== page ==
What animal is an iim (Book of Isaiah, Geneva Bible)?

Author: BibleAsk Team

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Speaker 1

So Greg is asking. I am currently researching some words that are defined a little different in some of the newer versions. But as I was doing this, I looked at the 1599 Geneva Bible in Isaiah 1321, and it included the word limb as an animal. I cannot find any information on this. Maybe you won’t either. But I am asking the question, do you know what a limb is?

Speaker 2

So I want to give a little bit context on this, which we’ve already previously answered this question, and we read it the same way Wendy did just now, which was he was asking about Lim L-I-M. But then we had a YouTube video viewer tell us and point out that he may have been talking about em I m. And sure enough, we dug in and there’s no mention of em. In Isaiah 13, verse 21, there’s mention there a Zijim, which some people might believe is like a wild beast or foul or wicked spirit. But if we go to verse 22. So let’s look at Isaiah, verse 13. Sorry, Isaiah 13, verse 21. Sorry, verse 22, it reads, the hyenas will howl in their citadels and the jackals in their pleasant places. That word, therefore, hyena. That is the Hebrew word em. So that is the em I m. And as we can see, the new King James Version translates it Hyena. Other versions might translate it something totally different, like the King James Version says, wild Beast of the islands. And one reason for that might be because the word island is also Iim iyim. If we transliterate it, the word e, or just the letter I would be island in Hebrew.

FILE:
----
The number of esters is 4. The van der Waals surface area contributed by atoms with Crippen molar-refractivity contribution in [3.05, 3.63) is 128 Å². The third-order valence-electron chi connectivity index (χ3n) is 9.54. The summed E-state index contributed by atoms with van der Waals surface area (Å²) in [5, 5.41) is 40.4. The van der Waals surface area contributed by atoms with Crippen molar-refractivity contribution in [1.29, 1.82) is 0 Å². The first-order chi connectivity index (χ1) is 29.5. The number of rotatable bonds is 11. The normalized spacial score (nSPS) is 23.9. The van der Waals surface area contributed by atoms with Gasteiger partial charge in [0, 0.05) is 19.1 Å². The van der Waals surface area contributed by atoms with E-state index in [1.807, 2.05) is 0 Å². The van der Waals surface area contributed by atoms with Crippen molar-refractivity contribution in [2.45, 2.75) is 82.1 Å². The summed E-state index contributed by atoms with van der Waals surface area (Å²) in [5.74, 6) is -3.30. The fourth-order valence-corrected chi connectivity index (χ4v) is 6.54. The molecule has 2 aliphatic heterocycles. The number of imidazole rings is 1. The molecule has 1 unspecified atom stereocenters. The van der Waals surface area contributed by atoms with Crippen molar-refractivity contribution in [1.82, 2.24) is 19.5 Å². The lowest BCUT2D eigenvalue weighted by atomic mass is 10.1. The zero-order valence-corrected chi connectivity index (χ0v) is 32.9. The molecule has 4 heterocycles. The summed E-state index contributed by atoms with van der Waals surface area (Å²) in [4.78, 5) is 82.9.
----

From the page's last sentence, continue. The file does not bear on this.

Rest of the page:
Speaker 2

Again, the letter I isn’t a Hebrew letter, but that’s what we would use for the equivalent sound. And that word em referring to the Jackal, hyena, whatever shows up in three verses actually shows up. Isaiah 30, 414. And then also Jeremiah 50, verse 39. And new King James Version for all of these translates it Jackal. But as I mentioned, KJV does wild beasts of the island. Jeremiah goes with Hyena. Sorry, not Jeremiah. The NIV goes with Hyena. The HNV goes with wolves. And interesting, Young’s literal translation just sticks with the zim. With the limb. Sorry, with the EM. Just goes with the EM. So, very interesting stuff. Nobody knows 100% what it means, but I think modernly, everybody seems to be settling around hyena and Jackal. So thank you. Our Facebook visitor, I believe maybe actually, Aaron, we have her name. Erin. Thank you for pointing that.

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